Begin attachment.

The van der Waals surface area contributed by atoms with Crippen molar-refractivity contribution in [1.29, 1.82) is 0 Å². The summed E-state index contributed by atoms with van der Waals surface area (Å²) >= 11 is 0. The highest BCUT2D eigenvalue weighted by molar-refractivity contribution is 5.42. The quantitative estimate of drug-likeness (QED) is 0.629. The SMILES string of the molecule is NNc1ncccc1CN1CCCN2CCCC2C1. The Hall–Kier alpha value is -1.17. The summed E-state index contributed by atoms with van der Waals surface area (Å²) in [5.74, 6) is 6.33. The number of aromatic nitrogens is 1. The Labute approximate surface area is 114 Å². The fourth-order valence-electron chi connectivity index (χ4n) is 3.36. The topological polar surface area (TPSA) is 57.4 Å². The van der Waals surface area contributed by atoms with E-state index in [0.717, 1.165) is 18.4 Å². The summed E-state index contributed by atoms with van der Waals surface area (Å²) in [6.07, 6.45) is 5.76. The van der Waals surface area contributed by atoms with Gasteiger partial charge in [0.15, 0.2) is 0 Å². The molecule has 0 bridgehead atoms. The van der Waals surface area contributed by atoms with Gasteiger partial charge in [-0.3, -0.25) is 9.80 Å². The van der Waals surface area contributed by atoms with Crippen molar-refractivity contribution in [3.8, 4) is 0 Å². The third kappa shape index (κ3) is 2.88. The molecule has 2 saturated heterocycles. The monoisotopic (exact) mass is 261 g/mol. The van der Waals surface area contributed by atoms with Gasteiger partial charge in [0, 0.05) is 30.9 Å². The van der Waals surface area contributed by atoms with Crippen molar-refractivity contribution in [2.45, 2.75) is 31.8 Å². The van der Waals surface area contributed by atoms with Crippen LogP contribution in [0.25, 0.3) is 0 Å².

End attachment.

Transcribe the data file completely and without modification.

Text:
The van der Waals surface area contributed by atoms with Crippen molar-refractivity contribution in [1.29, 1.82) is 0 Å². The summed E-state index contributed by atoms with van der Waals surface area (Å²) >= 11 is 0. The highest BCUT2D eigenvalue weighted by molar-refractivity contribution is 5.42. The quantitative estimate of drug-likeness (QED) is 0.629. The SMILES string of the molecule is NNc1ncccc1CN1CCCN2CCCC2C1. The Hall–Kier alpha value is -1.17. The summed E-state index contributed by atoms with van der Waals surface area (Å²) in [5.74, 6) is 6.33. The number of aromatic nitrogens is 1. The Labute approximate surface area is 114 Å². The fourth-order valence-electron chi connectivity index (χ4n) is 3.36. The topological polar surface area (TPSA) is 57.4 Å². The van der Waals surface area contributed by atoms with E-state index in [0.717, 1.165) is 18.4 Å². The summed E-state index contributed by atoms with van der Waals surface area (Å²) in [6.07, 6.45) is 5.76. The van der Waals surface area contributed by atoms with Gasteiger partial charge in [0.15, 0.2) is 0 Å². The molecule has 0 bridgehead atoms. The van der Waals surface area contributed by atoms with Gasteiger partial charge in [-0.3, -0.25) is 9.80 Å². The van der Waals surface area contributed by atoms with Crippen molar-refractivity contribution in [3.8, 4) is 0 Å². The third kappa shape index (κ3) is 2.88. The molecule has 2 saturated heterocycles. The monoisotopic (exact) mass is 261 g/mol. The van der Waals surface area contributed by atoms with Gasteiger partial charge in [0, 0.05) is 30.9 Å². The van der Waals surface area contributed by atoms with Crippen molar-refractivity contribution in [2.45, 2.75) is 31.8 Å². The van der Waals surface area contributed by atoms with Crippen LogP contribution in [0.25, 0.3) is 0 Å².